CPH, Moda Health plan for coordinated care

Central Peninsula Hospital and insurance company Moda Health are developing an alternate health care model meant to change the way care is provided and paid for.

If it becomes reality, a Kenai Peninsula coordinated care organization would provide global health care payments first for the peninsula’s Medicaid population, and later for other insurees.

The hospital’s prospective care organization is similar to one in eastern Oregon that Moda helped create in 2012. Central Peninsula Hospital Government and External Affairs Manager Bruce Richards said the financial difficulties that prompted Alaska and Oregon to impose conditions allowing Moda to remain in the individual insurance markets would not endanger the CCO plan, although “it’s entirely possible that it may get pushed back, given what they (Moda) have to deal with.”

Moda Health did not return calls for comment.

The current model of medical payment, the fee-for-service model, pays doctors for each specific claim a patient incurs.

The CCO would use its budget — supplied by Alaska Medicaid and managed by Moda — to pay its provider members a fixed amount for keeping the population of Medicaid users healthy.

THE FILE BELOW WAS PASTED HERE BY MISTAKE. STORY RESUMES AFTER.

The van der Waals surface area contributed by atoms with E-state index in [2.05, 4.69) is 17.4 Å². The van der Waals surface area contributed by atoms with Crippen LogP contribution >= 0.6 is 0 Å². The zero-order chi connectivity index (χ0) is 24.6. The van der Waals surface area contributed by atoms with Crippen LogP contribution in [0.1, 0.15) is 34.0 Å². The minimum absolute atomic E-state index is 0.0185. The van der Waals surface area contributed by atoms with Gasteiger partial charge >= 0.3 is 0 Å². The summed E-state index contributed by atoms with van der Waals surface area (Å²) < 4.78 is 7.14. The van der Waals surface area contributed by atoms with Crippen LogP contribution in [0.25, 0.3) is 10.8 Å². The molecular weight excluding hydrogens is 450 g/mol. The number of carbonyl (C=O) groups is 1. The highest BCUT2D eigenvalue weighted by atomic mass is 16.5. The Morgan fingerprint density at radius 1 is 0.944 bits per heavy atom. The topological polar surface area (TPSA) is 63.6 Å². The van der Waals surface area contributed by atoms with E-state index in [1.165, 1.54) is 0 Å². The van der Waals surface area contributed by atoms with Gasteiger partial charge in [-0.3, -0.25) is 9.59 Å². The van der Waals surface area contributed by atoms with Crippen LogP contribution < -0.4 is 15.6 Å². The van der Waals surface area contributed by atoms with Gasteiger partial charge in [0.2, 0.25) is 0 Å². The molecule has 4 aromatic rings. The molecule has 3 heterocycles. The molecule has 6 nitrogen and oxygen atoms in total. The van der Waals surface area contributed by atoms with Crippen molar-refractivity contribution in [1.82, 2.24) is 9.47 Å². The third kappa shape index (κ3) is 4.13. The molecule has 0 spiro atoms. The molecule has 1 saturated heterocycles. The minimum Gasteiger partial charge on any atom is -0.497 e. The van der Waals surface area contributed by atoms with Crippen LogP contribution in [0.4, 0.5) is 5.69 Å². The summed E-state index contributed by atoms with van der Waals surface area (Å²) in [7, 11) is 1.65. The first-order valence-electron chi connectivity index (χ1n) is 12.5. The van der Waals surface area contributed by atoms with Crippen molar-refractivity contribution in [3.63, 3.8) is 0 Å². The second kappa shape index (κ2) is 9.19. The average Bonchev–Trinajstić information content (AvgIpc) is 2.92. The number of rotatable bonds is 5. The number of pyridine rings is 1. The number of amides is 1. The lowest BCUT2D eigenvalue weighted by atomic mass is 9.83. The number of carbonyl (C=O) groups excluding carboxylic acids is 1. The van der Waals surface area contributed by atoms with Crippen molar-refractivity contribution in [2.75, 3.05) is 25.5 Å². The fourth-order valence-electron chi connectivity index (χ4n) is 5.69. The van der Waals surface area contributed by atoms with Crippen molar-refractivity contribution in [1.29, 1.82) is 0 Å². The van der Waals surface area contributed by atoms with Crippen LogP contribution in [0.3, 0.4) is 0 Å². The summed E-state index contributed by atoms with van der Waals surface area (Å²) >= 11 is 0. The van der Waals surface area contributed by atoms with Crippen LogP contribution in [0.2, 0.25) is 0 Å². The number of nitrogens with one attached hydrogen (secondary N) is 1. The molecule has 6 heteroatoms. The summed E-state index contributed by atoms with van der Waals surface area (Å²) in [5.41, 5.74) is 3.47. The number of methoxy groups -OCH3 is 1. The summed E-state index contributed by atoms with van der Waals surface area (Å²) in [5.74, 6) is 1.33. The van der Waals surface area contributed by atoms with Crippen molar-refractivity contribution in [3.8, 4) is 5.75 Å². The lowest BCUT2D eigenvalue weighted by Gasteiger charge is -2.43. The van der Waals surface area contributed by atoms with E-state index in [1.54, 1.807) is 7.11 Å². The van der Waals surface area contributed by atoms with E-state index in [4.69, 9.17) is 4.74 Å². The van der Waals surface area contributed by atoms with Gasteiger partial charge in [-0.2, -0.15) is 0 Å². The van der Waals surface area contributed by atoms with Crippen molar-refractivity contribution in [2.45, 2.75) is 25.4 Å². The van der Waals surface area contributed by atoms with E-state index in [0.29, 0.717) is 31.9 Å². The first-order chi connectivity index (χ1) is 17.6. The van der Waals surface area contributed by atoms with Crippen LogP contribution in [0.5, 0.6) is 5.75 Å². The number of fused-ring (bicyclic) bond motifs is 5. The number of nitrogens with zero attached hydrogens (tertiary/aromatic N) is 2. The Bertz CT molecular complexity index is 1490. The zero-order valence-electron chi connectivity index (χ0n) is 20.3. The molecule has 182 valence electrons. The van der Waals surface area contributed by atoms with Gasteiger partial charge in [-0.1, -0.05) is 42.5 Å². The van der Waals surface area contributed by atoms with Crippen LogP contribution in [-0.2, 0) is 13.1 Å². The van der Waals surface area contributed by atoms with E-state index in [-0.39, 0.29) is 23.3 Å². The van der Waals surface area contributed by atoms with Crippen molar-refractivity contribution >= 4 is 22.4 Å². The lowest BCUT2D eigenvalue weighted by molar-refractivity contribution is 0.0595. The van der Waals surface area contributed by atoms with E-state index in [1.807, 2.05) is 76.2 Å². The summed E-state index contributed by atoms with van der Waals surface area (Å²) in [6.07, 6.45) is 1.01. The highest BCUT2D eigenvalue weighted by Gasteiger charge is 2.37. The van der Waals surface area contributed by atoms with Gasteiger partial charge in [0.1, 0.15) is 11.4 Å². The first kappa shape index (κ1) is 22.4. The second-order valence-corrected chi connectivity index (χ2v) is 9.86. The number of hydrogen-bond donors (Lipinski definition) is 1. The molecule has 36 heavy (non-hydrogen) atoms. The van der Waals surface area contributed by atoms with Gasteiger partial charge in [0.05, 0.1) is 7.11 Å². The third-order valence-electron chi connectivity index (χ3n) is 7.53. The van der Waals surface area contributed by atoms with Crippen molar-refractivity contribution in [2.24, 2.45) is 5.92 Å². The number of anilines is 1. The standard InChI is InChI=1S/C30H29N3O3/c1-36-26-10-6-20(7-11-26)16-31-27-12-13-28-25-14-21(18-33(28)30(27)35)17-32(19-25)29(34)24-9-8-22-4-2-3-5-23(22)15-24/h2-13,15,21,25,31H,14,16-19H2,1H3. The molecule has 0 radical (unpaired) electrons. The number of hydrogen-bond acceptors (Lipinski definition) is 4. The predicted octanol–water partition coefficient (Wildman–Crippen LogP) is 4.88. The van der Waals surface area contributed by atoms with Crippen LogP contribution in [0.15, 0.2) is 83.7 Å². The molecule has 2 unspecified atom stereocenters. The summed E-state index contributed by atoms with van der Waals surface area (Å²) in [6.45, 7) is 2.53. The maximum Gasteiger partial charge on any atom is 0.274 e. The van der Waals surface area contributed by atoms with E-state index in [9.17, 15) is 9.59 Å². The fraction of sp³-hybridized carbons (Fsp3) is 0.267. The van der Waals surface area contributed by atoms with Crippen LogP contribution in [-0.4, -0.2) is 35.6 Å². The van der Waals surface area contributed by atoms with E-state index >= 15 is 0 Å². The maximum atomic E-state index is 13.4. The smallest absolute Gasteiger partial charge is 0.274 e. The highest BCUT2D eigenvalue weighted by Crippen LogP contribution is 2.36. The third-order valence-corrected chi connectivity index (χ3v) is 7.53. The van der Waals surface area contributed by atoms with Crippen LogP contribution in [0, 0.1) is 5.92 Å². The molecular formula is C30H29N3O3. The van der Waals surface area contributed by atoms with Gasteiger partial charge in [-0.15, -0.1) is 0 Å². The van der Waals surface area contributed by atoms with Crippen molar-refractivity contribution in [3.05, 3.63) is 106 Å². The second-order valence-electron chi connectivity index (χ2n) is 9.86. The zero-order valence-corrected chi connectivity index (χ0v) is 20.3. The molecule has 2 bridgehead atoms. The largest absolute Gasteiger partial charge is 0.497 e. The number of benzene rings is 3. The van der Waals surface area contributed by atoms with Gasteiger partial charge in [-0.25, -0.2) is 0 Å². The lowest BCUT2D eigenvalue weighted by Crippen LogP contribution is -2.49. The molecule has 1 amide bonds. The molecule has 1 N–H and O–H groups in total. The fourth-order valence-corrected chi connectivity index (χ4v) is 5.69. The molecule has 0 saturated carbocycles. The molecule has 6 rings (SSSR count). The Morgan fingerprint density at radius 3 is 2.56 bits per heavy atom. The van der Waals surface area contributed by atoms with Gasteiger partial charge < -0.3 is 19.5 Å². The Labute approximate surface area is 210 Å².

“Moda would act as basically the financial intermediary, or the third-party administrator,” said Rick Davis, CEO of Central Peninsula Hospital. “They have the expertise to manage claims and pay claims and that kind of stuff. … In the model we’re looking at, basically Medicaid would go out of the hands-on Medicaid business, and they would essentially just contract out to the coordinated organization to provide care for their members.”

Davis, who estimated he had been working on the CCO concept for about two years, said by giving doctors a fixed amount rather than paying them for each specific procedure on a specific patient, the CCO will provide better health care with less waste.

One measure of medical waste spending is hospital readmissions, in which a patient returns to a hospital within 30 days of being discharged, possibly because of an ineffective procedure or one that developed complications.

The national Center for Medicare & Medicaid Services fines hospitals for exceeding a certain number of readmissions. Since July 2015, CPH has paid $85,500 in fines for readmitting joint replacement patients.

In the fiscal year between June 30, 2014 and July 1, 2015, the hospital paid $117,700 in readmission fees, Davis said.

Hospitals benefit from more readmissions under the fee-for-service model — the more times a patient comes back, the more times they are paid.

Under a CCO’s global payment system, providers would not gain additional compensation from a readmission.

Preventative care would be incentivized because providers would lose potential savings by treating patients multiple times for the same problem.

Richards said receiving one payment instead of a per-procedure payment would also allow doctors to do things that may help patients but wouldn’t be considered compensable care under traditional Medicaid. Richards gave the example of a diabetic patient losing insulin — which spoils if not kept cool — because of a broken refrigerator.